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Ankle Sprains

Ankle Sprains may be one of the most common injuries, but they're also commonly misdiagnosed. That's because the two major types of sprained ankles which are high ankle sprains and lateral ankle sprains often look the same, even though they affect entirely different ligaments. The less common type—a high ankle sprain—is often mistaken for a lateral sprain. Misdiagnosis can delay getting the right treatment—and that can impair recovery. Pain, swelling, limited motion, and bruising in the entire ankle region can occur in both high ankle sprains and lateral ankle sprains. The difference lies in where the injury occurs and which ligaments are involved. The more ligaments that have been involved and the worse they are torn, the more severe the injury. To select proper treatment, Dr. Jurcisin must first “grade” the sprain’s severity based on the extent of ligament injury. Grading also enables Dr. Jurcisin to predict how long it will be before the patient can return to normal activity. Ankle sprains are common in sports, where getting back in the game is a top concern. “It doesn’t matter whether it’s a professional athlete or a weekend warrior, if their injuries are exactly the same; they’re going to heal in the same amount of time.” So when a high school athlete hears it will take 6 to 8 weeks before he can return to the game and he wants to know why New England Patriots tight end Rob Grankowski played in the Superbowl only 14 days after his high ankle sprain, the answer is clear: Not all ankle sprains are created equal. In diagnosing an ankle sprain, it’s important for Dr. Jurcisin to understand how the injury occurred. Lateral sprains are caused by the foot turning inward, whereas high ankle sprains are the result of the foot being forced outward. Treatment for less serious ankle sprains involves immobilization of the foot and non-weight bearing for 2 to 4 weeks. More severe high ankle sprains require surgery and a longer time to recover. Considering that ankle sprains vary so widely in severity, what’s a good rule of thumb for when to seek medical care? Call us today to see a Dr. Jurcisin any time there’s bruising or the inability to bear weight on that foot If these symptoms aren’t present, home treatment involving rest, ice, compression, and elevation should suffice. The key message regarding an ankle sprain is to have it correctly diagnosed and treated to achieve the best possible recovery. Call us today to book an appointment.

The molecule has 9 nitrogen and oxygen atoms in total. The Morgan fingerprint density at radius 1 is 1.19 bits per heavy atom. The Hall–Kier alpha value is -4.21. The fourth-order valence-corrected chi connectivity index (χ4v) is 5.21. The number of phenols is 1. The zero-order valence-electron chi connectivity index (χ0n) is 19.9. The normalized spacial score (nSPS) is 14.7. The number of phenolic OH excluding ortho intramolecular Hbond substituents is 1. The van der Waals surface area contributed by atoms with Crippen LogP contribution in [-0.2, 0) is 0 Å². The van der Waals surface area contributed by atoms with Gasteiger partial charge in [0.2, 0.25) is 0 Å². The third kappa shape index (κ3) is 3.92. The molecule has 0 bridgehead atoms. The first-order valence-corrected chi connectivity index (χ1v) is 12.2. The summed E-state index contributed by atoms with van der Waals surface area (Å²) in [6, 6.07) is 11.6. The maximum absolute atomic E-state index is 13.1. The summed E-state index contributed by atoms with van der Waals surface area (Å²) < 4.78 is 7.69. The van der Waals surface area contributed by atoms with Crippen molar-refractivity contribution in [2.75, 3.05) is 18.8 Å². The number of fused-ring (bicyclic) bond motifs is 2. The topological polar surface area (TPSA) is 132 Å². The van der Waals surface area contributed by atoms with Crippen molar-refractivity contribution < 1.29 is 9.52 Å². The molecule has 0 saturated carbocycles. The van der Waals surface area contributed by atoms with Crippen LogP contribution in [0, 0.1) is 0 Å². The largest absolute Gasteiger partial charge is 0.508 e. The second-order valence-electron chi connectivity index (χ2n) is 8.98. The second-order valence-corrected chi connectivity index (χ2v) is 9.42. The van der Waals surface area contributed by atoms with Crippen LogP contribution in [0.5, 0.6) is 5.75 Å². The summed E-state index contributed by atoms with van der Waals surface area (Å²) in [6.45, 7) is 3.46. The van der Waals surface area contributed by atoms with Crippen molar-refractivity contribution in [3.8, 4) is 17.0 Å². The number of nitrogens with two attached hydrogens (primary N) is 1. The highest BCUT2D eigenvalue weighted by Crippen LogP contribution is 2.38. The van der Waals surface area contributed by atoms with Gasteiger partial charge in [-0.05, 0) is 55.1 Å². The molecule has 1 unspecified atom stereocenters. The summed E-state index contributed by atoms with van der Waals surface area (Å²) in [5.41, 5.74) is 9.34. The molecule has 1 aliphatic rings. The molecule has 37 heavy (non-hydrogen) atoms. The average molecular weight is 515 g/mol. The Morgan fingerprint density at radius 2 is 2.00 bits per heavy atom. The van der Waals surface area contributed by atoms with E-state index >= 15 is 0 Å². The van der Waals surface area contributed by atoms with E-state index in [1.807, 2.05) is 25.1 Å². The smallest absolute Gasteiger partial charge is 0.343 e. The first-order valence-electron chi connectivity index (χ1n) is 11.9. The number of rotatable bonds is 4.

Author
Dr. John Jurcisin John Jurcisin, DPM, ABPS, FACFAS, is a board-certified foot surgeon with over 31 years of experience in podiatric medicine. At Precision Footcare in Midtown East, New York City, he leads a practice dedicated to convenience, comfort, and state-of-the-art treatment.

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